The beauty of the Brand Strategy Workbook and the Brand Canvas is that they naturally bring you to this point – creating a winning core message. Everything you need is there on the Canvas, just waiting to be molded into the essence of the brand.
The brand personality establishes the emotional connection to the consumer. This is key for turning prospects to consumers and for creating loyalty. It also paves the way for successful collaborations and employee retention. This emotional connection is established through the tagline, the brand story, the brand style, and the brand content.
There are four exercises for uncovering the brand personality: uncovering the brand tone of voice, the brand archetype, the brand values, and its style. Here are several brand strategy workshop tools that you can use in these exercises to accurately reveal a brand’s personality.
These cards help pinpoint the personality of the brand. Is it soft and sweet, or loud and commanding? It can be hard to get this exactly right – often it’s a combination of very specific traits.
We’ve identified 40 common personality types and created a Brand Personality Card deck that makes it fun and easy for workshop participants to choose the ones that represent the brand. Is it Traditional or Visionary? Witty or Rebellious?
This is a useful branding workshop tool because it brings the brand to life in a new way. By exploring who it is and why it exists, your group can flesh out the brand’s story and develop a strategy based on its core principles.
Brand Tone of Voice Cards
The way a business speaks to its audience is crucial. (“Hey, howya doin’?” won’t fly when you’re selling a $10,000 watch.)
A brand’s tone of voice needs to be consistent with its style and personality. This is one of the hardest things to master, especially when developing a brand strategy that will be used by various team members, like social media staff, copywriters, and graphic designers.
The Tone of Voice Cards are a useful tool to help you identify communication style. Each card features several specific words on the front. Participants can choose the ones that seem to match the produce/service, then flip it over to find further explanation and real life examples.
With these 20 cards, there’s a comprehensive overview of common tones of voice. Is the brand creative, but also practical? Or is it energetic and playful? Being precise matters – your audience is listening closely (or, if the tone is off, not at all).
When discussing style, it’s important to establish a common language. One person’s idea of what “timeless classic chic” looks like is not necessarily what another’s might be.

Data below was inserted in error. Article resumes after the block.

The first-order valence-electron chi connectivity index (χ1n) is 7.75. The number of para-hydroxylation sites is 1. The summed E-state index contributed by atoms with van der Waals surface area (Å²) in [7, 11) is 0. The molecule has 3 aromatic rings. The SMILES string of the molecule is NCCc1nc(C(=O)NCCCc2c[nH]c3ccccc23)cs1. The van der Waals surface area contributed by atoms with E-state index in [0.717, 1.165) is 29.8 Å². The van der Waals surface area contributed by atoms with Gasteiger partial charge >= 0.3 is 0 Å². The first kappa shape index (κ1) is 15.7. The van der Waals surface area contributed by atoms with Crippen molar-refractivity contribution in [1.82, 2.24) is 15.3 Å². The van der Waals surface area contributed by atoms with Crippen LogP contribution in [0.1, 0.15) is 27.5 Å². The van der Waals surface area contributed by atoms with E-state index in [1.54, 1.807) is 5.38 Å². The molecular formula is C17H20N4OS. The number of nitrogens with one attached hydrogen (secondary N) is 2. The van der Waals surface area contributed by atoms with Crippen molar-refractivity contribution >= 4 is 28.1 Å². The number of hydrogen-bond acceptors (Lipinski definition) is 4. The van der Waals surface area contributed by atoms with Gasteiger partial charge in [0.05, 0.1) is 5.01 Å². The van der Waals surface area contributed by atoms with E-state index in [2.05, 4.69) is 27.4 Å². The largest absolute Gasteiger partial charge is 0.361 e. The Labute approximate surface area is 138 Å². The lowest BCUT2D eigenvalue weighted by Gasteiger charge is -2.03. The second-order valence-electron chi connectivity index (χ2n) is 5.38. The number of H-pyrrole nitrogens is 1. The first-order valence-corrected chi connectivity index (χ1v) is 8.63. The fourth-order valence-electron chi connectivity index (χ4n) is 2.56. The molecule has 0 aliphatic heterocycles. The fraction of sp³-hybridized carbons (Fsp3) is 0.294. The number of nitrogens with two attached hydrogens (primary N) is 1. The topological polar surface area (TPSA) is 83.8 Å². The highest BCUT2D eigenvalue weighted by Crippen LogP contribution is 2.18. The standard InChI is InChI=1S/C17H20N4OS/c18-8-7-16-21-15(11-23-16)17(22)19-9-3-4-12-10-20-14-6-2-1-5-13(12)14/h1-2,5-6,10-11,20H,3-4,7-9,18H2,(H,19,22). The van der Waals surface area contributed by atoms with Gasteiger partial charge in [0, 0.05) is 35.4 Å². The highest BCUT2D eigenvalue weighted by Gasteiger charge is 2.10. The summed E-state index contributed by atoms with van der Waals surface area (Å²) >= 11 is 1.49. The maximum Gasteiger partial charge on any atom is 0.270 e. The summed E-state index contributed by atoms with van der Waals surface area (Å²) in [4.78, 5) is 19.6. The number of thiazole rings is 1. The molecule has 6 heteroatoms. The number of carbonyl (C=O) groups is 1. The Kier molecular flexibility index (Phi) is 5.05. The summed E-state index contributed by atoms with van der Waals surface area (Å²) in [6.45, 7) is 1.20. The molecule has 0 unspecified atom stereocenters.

To avoid going around in circles trying to figure out what everyone is envisioning, use a workshop tool such as the Brand Style Cards. This 200-card deck will help you lay it all out on the table – literally! – and let the images speak for themselves.
The cards are grouped into 10 main styles that represent today’s cutting edge in the design world. Participants can play with the cards to create a moodboard that accurately reflects the brand. These powerful visuals will guide the design direction and ensure that everyone is on the same page moving forward.
You can certainly DIY a brand strategy workshop, but if you want a tried and tested tools package that hits all the essential marks and minimizes chaos, consider the Brand Strategy Kit. It includes all of the tools mentioned above. The inspiring visuals and well-thought out processes will ensure your workshop is both enjoyable and productive.
Most important: have fun! Branding is a major step forward and you want it to carry a bright energy of new and positive beginnings.
If you get stuck or want a more personalized approach, don’t hesitate to reach out – we love making the brand strategy process successful for everyone involved.
Tone of Voice is one of those subtle elements that helps to portray your brand’s personality and contributes to creating resonance with your target audience. Many brands skip the vital step of uncovering their tone of voice, which means they’re missing out on opportunities to connect more authentically with their customers, fans, and supporters.
This Guide dives into the process and best practices for uncovering and effectively using your brand’s authentic tone of voice. Let’s start at the beginning.
Tone of Voice is the style in which your brand conveys its personality and values. It gives people an idea of your brand’s flavor and attitude. Is your tone sweet, sassy, or serious?